Information Possibly Outdated
The information presented on this page was originally released on January 12, 2006. It may not be outdated, but please search our site for more current information. If you plan to quote or reference this information in a publication, please check with the Extension specialist or author before proceeding.
Unsafe food handling can ruin a reception
MISSISSIPPI STATE -- The cake may be beautiful, the table gorgeous and the appetizers terrific, but if the food hasn't been handled and stored properly, guests can go away from the wedding reception with a very bad experience.
Food-borne illnesses are a serious issue, causing more than 80 million illnesses and 5,000 deaths nationwide each year. Symptoms of a food-borne illness can be similar to indigestion, heartburn, a stomach bug or the flu, so many people don't realize what made them sick.
To keep newly married couples reminiscing on the wonderful party rather than how many guests were sickened, keep food safety a top issue at receptions and socials.
Peggy Walker, a nutrition and food safety area agent with the Mississippi State University Extension Service in Panola County, said healthy bodies can fight off low numbers of food-borne microorganisms.
“High risk groups are the very young, elderly or those with compromised immune systems, but with high numbers of microorganisms, anyone can fall victim to a food-borne illness,” Walker said.
The main culprit is time and temperature abuse, or leaving food at the wrong temperature for too long. Bacteria grow best in warm, moist environments, and many foods provide that environment.
“Discard food that is kept between 40 and 140 degrees for two hours as it is at risk of harboring bacteria,” Walker said. “Below 40 degrees are refrigeration and freezing temperatures which slow or kill many bacteria. Above 140 degrees are hot holding and cooking temperatures, which destroy a lot of bacteria. Food kept between these temperatures, however, provides a perfect environment for bacteria to multiply rapidly.”
Potentially hazardous foods include high protein foods such as meat, eggs, milk and cheese, seafood and some carbohydrates. Foods that have been prepared and are ready to be served are also at risk for contamination and must be handled carefully.
The No. 1 rule to remember when planning buffets and receptions is to keep hot foods hot and cold foods cold. Make sure food is at the proper temperature when brought out, then serve cold dishes like salads, seafood and dips on ice. Hot food should be served from hot-holding equipment such as chafing dishes or steam tables.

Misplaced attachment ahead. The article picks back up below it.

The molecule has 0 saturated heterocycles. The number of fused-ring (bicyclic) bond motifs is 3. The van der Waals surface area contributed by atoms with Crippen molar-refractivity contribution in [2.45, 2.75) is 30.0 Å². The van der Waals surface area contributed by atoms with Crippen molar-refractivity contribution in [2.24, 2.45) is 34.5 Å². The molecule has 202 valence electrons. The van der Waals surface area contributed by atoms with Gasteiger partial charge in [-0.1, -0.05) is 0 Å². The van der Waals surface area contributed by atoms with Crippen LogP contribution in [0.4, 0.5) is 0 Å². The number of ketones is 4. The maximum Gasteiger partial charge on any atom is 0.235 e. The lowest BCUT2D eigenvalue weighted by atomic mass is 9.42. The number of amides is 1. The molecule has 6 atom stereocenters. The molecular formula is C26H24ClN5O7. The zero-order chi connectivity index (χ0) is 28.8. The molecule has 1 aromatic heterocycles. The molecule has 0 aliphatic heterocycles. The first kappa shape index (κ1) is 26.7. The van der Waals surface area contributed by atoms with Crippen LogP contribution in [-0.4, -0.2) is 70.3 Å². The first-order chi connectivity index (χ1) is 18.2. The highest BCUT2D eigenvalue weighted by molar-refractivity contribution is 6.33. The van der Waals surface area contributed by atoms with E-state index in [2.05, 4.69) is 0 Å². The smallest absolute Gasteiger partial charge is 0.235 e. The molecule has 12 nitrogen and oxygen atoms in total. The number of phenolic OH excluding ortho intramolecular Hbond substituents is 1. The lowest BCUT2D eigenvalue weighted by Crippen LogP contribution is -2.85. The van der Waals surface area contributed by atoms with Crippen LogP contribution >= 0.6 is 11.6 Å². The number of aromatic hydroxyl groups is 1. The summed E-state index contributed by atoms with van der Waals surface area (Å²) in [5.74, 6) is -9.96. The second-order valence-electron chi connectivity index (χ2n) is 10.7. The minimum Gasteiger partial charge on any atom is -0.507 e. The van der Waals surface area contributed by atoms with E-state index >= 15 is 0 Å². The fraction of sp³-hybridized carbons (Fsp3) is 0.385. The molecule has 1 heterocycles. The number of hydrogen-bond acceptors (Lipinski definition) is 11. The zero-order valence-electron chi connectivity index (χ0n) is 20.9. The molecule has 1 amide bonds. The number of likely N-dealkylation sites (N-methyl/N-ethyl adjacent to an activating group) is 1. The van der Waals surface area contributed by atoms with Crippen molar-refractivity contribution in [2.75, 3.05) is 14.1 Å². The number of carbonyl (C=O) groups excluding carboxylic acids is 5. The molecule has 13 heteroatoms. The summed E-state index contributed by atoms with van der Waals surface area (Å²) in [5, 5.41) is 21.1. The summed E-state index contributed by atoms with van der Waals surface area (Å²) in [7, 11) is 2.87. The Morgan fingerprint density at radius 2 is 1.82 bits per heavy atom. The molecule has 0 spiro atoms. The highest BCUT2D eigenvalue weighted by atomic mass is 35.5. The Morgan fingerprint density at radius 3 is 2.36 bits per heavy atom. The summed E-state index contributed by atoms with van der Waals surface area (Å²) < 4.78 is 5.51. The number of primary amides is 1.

Prepare two or more trays of the same food for a large, catered event. Hold all unserved foods at their correct temperatures, using insulated containers, refrigerators, freezers or heated storage cabinets. Avoid displaying large amounts of any food.
Serve foods at their optimal quality by serving appropriate quantities on clean serving trays at regular intervals to keep it fresh and at safe temperatures. Use a food thermometer to monitor temperatures.
“When hiring a caterer, make sure they are a legal caterer with a food service permit. This means the caterer's kitchen is inspected by the health department and that someone on staff is certified in food safety,” Walker said. “If friends or family do the catering, make sure they know to keep foods at safe temperatures and monitor the length of time it spends in the danger zone.”
Another key part of the food safety process occurs before food is served.
“Make sure hands and preparation areas are clean and that cutting boards and utensils are cleaned and sanitized before each use. Keep raw foods away from cooked foods, and very carefully wash fruit and vegetables that will be served raw,” Walker said. “Everyone working with food should wash their hands thoroughly and often.”
Disposable tableware makes it simple to provide guests with sanitary plates and utensils. Make sure guests use a new plate with every repeat trip to the food tables.
Carmen Jefcoat, an Extension nutrition and food safety area agent in Smith County, said outdoor receptions and those held in facilities without adequate kitchen space provide additional challenges to food safety.
“Make sure there is safe drinking water available for cooking, kitchenware washing and hand washing,” Jefcoat said. “There must be adequate power for cooking and holding equipment, and there must be trash receptacles for garbage disposal away from the food storage and preparation areas.”
She suggested caterers use insulated containers for all temperature-sensitive foods, and keep the items separate. Transport foods such as fruit and vegetables separate from such things as meats and sandwiches.
“Those responsible for feeding any crowd must remember that foods must be kept at the proper temperature for more than their ideal taste and presentation. Foods held at the proper temperature maintain their quality and retard growth of the microbes that actually spoil food,” Jefcoat said.
Contact: Peggy Walker, (662) 563-6260